Of course, it's not possible to observe the exact path taken by any photon-- that is, which specific atoms it scattered from-- and if we attempted to make such a measurement, it would change the path of the photon to such a degree as to be completely useless. Thus, when we talk about the transmission of a single photon through a refractive material, we assign the photon a velocity that is the average velocity determined from many realizations of the single photon experiment, and go from there.

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Your explanation is fine, but I think it should be stressed even stronger that slowing down is a collective effect, whichever view you take, classical or quantum. It means, in particular, that the simplistic quantum description (when a photon is absorbed and then re-emitted by any given atom) is misleading. The photon scatters off all atoms simultaneously, with appropriate phase shifts, and it is the interference of all such processes together with the original wave that looks like slowing down. You did say it, but I feel like this key idea is lost in the middle of your text. – Igor Ivanov Dec 14 '10 at 23:21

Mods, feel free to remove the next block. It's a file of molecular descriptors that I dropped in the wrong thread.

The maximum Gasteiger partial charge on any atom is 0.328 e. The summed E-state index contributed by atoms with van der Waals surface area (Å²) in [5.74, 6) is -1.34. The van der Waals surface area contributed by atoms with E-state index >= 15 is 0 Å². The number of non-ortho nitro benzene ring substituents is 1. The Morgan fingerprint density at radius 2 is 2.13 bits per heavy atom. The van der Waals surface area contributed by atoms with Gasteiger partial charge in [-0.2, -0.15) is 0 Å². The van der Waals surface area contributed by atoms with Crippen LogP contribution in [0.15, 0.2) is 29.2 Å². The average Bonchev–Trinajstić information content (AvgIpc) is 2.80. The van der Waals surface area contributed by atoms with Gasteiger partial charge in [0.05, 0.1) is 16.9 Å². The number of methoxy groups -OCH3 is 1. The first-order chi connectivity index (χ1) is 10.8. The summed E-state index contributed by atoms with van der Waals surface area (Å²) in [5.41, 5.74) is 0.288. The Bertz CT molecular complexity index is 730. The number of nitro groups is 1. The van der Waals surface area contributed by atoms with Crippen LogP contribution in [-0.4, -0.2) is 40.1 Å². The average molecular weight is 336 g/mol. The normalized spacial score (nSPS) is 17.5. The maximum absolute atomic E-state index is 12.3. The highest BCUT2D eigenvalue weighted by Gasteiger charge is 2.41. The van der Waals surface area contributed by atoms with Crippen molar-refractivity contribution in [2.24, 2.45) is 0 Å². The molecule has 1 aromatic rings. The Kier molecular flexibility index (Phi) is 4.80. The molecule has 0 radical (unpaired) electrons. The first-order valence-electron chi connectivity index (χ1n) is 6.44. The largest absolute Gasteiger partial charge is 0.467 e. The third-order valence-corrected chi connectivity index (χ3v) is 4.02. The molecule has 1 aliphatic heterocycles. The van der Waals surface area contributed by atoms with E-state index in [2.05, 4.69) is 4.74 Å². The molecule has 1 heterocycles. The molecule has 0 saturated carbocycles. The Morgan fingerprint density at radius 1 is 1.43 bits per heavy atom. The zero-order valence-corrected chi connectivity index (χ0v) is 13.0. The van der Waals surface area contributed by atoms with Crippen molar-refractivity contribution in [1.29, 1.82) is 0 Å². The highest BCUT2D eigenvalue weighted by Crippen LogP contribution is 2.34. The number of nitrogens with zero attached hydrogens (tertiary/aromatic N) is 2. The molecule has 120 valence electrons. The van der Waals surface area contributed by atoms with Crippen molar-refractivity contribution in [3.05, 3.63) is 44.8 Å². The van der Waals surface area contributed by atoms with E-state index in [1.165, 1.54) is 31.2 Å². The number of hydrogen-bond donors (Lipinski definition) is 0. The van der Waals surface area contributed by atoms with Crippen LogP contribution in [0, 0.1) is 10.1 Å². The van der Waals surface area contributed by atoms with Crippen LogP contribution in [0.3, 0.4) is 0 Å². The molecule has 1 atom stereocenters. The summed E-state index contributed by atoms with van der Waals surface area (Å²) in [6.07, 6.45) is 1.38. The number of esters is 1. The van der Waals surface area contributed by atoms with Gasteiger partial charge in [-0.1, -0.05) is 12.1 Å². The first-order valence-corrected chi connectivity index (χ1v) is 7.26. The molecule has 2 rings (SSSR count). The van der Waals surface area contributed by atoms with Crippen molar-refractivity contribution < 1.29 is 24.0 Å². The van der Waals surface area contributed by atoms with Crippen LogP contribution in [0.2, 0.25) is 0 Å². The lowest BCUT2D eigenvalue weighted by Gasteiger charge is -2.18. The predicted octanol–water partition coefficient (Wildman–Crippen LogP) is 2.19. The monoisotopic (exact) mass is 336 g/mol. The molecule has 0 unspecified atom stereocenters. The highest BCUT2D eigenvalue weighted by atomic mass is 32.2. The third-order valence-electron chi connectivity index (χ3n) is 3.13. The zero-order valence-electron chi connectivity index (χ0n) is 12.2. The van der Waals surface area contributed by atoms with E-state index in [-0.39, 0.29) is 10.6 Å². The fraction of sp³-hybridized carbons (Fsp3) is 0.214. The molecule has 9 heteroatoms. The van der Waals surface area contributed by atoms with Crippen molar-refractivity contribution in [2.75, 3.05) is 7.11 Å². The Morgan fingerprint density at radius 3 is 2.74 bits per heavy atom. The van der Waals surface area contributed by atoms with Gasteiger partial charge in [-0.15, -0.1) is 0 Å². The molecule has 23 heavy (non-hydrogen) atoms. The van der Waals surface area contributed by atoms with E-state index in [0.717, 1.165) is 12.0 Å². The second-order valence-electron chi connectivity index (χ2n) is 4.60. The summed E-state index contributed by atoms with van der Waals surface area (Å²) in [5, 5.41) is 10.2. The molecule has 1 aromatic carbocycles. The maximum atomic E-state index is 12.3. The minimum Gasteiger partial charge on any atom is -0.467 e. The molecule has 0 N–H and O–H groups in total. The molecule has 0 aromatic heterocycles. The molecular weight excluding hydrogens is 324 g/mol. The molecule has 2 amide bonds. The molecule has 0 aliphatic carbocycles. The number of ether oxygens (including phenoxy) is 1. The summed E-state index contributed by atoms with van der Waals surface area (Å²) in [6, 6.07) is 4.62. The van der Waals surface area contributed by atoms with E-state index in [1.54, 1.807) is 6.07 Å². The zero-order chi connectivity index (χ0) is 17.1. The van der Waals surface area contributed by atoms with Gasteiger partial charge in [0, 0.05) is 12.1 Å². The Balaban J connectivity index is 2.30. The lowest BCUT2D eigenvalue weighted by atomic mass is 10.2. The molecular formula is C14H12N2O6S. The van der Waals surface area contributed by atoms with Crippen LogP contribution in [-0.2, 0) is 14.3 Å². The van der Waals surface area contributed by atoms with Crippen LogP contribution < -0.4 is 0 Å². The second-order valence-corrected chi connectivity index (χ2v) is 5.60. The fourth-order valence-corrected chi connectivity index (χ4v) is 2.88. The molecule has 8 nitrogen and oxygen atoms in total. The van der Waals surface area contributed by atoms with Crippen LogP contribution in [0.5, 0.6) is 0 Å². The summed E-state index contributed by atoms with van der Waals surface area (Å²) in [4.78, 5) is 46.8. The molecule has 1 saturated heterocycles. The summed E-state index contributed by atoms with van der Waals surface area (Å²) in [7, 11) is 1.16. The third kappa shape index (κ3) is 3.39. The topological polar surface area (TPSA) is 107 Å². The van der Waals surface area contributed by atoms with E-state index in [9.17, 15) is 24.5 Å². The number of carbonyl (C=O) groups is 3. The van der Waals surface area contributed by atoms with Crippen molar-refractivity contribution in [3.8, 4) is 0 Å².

Yeah, that's worth emphasizing. The slowing effect is really due to the distributed, wavelike part of the photon behavior (or the fact that the photon is an excitation of an extended mode of the EM field, if you want to put it in that language), and the collective effect of all the possible scattering paths. – Chad Orzel Dec 15 '10 at 1:04
In classical case the observed photon's momentum in matter is $n$ times larger that in vacuum. Does it make sense in quantum theory? – gigacyan Dec 15 '10 at 12:47
The question of what the photon momentum is inside a material with a refractive index n is a complicated and subtle one. You can construct sensible arguments that it should be n times greater than in vacuum, and also that it should be n times smaller. There have also been experiments consistent with each. A few years ago, there was a paper that claimed to resolve this by showing that each is valid in a particular regime, but I can't find it right now. – Chad Orzel Dec 15 '10 at 14:44
There was a paper just a few month ago: Stephen M. Barnett, Resolution of the Abraham-Minkowski Dilemma, Phys. Rev. Lett. 104, 070401 (2010). – Igor Ivanov Dec 15 '10 at 20:22